(b) removing any of said foodstuff that may be present in said or each inserted top-venting pipe;
(c) providing a rain shield on the upper end of said or each top-venting pipe;
(d) inserting at least one side-venting pipe into said foodstuff at the side of the bunker, through said sheet;
(e) removing any of said foodstuff that may be present in the or each side venting pipe; and
(f) closing the outer end of said or each side-venting pipe with a closure member which includes a perforated or mesh-covered region which permits air to pass therethrough.
2. A method as defined in claim 1, including the further step of sealing the or each top-venting pipe to said sheet and sealing the or each side-venting pipe to said sheet.
3. A method as defined in claim 2, in which the sealing of the or each top-venting pipe to said sheet is effected by surrounding the top-venting pipe with a collar at the point of entry of the top-venting pipe into the stored foodstuff, holding the collar against the pipe with a clamping ring, sewing the lower edge of the collar to said sheet, and applying a sealant composition to the region of contact between the pipe and the collar and to the sewn joint between the collar and the sheet.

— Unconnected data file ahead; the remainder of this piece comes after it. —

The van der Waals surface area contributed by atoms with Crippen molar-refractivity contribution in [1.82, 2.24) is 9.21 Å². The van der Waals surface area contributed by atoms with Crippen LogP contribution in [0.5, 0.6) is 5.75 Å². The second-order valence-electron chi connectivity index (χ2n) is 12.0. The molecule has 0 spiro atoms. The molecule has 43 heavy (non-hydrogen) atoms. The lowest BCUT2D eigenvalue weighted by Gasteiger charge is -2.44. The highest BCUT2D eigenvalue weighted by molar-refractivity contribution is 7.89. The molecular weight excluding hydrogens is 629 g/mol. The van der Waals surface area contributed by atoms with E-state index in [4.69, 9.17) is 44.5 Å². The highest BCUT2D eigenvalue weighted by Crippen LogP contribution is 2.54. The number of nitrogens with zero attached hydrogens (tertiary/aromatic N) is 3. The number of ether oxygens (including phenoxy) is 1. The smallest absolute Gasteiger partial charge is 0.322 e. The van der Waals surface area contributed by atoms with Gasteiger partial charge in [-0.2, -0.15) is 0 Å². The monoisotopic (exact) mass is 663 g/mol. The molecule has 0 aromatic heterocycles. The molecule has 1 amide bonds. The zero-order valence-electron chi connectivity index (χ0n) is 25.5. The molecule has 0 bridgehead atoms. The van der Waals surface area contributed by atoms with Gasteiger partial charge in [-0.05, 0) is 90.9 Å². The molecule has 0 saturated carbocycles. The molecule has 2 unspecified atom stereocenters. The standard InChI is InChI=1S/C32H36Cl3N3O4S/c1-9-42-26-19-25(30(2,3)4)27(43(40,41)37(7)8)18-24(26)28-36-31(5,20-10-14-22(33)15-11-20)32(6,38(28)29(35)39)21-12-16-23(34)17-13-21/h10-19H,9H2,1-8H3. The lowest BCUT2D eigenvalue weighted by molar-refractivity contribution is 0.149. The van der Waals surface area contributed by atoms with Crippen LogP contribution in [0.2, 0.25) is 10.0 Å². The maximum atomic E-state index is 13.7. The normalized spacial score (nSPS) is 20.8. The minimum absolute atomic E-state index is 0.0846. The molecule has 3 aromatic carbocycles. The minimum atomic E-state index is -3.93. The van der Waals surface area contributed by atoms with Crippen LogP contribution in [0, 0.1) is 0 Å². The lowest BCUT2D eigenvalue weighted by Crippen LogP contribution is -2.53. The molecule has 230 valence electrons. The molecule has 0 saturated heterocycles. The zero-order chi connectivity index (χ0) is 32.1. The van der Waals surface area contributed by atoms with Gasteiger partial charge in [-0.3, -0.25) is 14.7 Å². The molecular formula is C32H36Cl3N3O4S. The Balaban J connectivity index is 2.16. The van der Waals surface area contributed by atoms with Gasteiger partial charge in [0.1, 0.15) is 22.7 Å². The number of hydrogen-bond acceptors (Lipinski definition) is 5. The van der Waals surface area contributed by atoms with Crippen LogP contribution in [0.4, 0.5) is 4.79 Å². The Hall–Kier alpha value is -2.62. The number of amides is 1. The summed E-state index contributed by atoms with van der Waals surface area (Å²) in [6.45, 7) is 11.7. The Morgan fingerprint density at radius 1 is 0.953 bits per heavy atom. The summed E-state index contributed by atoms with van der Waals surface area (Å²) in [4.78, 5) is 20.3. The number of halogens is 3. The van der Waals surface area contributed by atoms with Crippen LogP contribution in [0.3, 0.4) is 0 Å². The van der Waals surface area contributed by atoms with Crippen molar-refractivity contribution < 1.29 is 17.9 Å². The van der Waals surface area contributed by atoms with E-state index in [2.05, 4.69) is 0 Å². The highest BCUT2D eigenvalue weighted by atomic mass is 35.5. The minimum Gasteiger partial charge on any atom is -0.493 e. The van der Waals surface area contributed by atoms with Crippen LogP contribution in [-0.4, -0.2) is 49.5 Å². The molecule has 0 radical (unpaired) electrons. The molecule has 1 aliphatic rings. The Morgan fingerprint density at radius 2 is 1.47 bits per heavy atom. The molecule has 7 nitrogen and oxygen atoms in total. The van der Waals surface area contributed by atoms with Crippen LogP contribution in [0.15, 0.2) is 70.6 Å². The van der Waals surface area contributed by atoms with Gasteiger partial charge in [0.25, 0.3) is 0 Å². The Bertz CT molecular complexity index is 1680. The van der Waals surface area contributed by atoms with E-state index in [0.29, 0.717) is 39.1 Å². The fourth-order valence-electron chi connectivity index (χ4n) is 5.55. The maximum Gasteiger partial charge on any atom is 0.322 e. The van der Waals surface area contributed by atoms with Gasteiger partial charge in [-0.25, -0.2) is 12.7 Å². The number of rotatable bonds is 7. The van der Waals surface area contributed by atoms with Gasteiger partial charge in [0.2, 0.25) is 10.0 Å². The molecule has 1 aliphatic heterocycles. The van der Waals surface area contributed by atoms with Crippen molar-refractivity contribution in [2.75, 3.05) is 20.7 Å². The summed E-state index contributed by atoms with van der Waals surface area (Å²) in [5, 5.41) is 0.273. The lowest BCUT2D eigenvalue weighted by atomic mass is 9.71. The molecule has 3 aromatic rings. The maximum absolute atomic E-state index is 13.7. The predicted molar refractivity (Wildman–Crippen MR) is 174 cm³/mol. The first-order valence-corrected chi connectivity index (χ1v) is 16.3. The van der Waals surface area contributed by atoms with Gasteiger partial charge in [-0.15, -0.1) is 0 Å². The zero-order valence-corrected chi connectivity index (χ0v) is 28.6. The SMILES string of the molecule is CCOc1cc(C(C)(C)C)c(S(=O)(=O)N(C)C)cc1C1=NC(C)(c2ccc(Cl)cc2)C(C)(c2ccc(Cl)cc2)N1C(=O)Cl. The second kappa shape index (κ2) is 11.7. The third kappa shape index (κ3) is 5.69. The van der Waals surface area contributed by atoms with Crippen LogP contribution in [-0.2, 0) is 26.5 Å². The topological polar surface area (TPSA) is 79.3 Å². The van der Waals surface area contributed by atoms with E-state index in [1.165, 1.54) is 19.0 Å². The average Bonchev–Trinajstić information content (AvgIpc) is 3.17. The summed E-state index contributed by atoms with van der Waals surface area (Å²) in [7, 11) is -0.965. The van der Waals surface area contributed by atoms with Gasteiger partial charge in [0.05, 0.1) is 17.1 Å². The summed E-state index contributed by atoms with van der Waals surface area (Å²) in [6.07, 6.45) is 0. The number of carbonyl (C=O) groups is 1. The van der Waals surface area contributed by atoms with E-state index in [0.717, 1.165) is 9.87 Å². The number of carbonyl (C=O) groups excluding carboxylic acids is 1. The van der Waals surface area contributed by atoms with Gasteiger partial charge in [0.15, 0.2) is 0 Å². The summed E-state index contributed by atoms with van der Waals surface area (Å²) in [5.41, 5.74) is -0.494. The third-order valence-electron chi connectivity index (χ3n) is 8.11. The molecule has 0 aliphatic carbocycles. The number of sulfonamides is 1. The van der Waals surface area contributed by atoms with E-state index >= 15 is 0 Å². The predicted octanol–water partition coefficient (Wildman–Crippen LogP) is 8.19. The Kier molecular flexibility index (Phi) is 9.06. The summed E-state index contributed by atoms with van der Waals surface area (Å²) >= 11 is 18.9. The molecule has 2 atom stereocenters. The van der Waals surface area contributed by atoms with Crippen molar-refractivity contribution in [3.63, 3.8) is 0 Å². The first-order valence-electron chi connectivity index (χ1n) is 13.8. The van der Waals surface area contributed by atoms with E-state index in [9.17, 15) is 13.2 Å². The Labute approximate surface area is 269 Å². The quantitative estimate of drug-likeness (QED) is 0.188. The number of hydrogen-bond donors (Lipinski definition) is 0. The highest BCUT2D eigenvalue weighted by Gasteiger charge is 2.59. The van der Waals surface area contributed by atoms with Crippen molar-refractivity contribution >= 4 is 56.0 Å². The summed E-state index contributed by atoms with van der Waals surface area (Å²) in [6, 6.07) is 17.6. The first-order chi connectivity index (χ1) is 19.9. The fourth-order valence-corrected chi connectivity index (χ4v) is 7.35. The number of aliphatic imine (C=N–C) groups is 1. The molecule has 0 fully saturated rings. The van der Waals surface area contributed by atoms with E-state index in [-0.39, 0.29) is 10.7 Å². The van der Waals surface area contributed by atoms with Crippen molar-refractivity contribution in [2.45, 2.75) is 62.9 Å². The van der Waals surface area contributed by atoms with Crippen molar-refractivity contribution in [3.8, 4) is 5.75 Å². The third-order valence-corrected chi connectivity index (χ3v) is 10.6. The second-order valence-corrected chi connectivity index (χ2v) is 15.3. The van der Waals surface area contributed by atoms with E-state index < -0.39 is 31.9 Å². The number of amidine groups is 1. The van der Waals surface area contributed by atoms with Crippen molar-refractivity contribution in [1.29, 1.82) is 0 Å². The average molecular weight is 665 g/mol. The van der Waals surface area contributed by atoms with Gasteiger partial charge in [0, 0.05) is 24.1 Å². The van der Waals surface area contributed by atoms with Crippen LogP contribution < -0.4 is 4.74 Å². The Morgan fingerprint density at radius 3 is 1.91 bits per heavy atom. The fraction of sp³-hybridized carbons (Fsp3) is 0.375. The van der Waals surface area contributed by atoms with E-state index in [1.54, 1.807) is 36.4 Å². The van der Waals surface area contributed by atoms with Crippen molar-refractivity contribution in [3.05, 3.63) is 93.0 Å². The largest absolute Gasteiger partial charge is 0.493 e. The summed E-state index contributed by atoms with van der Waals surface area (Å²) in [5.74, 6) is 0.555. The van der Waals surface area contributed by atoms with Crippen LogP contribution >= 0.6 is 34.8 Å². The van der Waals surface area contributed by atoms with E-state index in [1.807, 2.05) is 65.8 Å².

4. A method as defined in claim 2, in which the sealing of the or each side-venting pipe to said sheet is effected by providing a flange on the external surface of the side-venting pipe and joining said flange to the cover using a sealant.
5. A method as defined in claim 4 in which said flange is an oval-shaped flange, welded to the side-venting pipe so that the plane of the flange makes an acute angle with the axis of the side-venting pipe.
US06841418 1985-03-19 1986-03-19 Prevention, arresting and removal of accumulation of moisture in bunker storages Expired - Fee Related US4690041A (en)

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Application Number Priority Date Filing Date Title
AU979285 1985-03-19
AUPG9792 1985-03-19

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Cited By (5)

* Cited by examiner, † Cited by third party
Publication number Priority date Publication date Assignee Title
US5511006A (en) * 1992-01-13 1996-04-23 Matsushita Electric Industrial Co., Ltd. Method and apparatus for determining an air quality level